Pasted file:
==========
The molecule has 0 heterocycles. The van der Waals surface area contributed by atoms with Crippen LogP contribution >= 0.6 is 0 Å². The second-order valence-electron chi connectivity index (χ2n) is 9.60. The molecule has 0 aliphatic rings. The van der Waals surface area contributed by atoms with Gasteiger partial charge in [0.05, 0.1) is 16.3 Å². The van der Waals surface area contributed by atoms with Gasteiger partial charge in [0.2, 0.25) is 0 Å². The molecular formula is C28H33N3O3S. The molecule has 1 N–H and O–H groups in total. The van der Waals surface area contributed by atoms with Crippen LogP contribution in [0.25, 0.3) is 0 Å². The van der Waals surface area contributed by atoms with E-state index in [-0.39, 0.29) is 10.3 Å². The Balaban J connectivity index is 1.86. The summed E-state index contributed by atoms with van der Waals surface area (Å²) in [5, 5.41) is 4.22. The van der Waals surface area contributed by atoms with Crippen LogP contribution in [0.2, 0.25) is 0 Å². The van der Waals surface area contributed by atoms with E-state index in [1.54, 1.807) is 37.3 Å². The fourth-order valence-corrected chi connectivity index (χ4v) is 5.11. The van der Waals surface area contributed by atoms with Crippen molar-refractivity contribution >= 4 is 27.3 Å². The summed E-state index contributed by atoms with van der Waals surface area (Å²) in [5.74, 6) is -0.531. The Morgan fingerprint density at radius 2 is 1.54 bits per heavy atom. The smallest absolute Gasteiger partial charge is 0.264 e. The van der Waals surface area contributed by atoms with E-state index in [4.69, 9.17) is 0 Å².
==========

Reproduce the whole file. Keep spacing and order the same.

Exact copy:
The molecule has 0 heterocycles. The van der Waals surface area contributed by atoms with Crippen LogP contribution >= 0.6 is 0 Å². The second-order valence-electron chi connectivity index (χ2n) is 9.60. The molecule has 0 aliphatic rings. The van der Waals surface area contributed by atoms with Gasteiger partial charge in [0.05, 0.1) is 16.3 Å². The van der Waals surface area contributed by atoms with Gasteiger partial charge in [0.2, 0.25) is 0 Å². The molecular formula is C28H33N3O3S. The molecule has 1 N–H and O–H groups in total. The van der Waals surface area contributed by atoms with Crippen LogP contribution in [0.25, 0.3) is 0 Å². The van der Waals surface area contributed by atoms with E-state index in [-0.39, 0.29) is 10.3 Å². The Balaban J connectivity index is 1.86. The summed E-state index contributed by atoms with van der Waals surface area (Å²) in [5, 5.41) is 4.22. The van der Waals surface area contributed by atoms with Crippen LogP contribution in [0.2, 0.25) is 0 Å². The van der Waals surface area contributed by atoms with E-state index in [1.54, 1.807) is 37.3 Å². The fourth-order valence-corrected chi connectivity index (χ4v) is 5.11. The van der Waals surface area contributed by atoms with Crippen molar-refractivity contribution >= 4 is 27.3 Å². The summed E-state index contributed by atoms with van der Waals surface area (Å²) in [5.74, 6) is -0.531. The Morgan fingerprint density at radius 2 is 1.54 bits per heavy atom. The smallest absolute Gasteiger partial charge is 0.264 e. The van der Waals surface area contributed by atoms with E-state index in [4.69, 9.17) is 0 Å².